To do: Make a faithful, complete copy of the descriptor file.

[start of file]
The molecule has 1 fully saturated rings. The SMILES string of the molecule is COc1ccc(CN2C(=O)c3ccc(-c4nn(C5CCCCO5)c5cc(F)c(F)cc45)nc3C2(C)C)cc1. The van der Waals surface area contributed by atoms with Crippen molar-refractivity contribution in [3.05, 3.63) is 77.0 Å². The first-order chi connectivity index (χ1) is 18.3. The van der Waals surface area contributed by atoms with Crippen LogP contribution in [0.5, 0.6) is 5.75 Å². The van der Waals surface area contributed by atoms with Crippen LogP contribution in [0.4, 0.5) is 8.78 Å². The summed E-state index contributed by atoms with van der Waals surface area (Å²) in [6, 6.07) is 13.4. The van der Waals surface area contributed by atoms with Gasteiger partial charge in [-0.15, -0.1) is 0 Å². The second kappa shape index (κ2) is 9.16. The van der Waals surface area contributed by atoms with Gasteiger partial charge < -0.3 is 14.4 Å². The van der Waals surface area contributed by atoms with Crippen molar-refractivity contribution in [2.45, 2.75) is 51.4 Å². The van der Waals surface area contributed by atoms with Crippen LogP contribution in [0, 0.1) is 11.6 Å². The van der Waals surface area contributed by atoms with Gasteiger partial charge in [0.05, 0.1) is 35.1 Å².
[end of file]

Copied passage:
The molecule has 1 fully saturated rings. The SMILES string of the molecule is COc1ccc(CN2C(=O)c3ccc(-c4nn(C5CCCCO5)c5cc(F)c(F)cc45)nc3C2(C)C)cc1. The van der Waals surface area contributed by atoms with Crippen molar-refractivity contribution in [3.05, 3.63) is 77.0 Å². The first-order chi connectivity index (χ1) is 18.3. The van der Waals surface area contributed by atoms with Crippen LogP contribution in [0.5, 0.6) is 5.75 Å². The van der Waals surface area contributed by atoms with Crippen LogP contribution in [0.4, 0.5) is 8.78 Å². The summed E-state index contributed by atoms with van der Waals surface area (Å²) in [6, 6.07) is 13.4. The van der Waals surface area contributed by atoms with Gasteiger partial charge in [-0.15, -0.1) is 0 Å². The second kappa shape index (κ2) is 9.16. The van der Waals surface area contributed by atoms with Gasteiger partial charge < -0.3 is 14.4 Å². The van der Waals surface area contributed by atoms with Crippen molar-refractivity contribution in [2.45, 2.75) is 51.4 Å². The van der Waals surface area contributed by atoms with Crippen LogP contribution in [0, 0.1) is 11.6 Å². The van der Waals surface area contributed by atoms with Gasteiger partial charge in [0.05, 0.1) is 35.1 Å².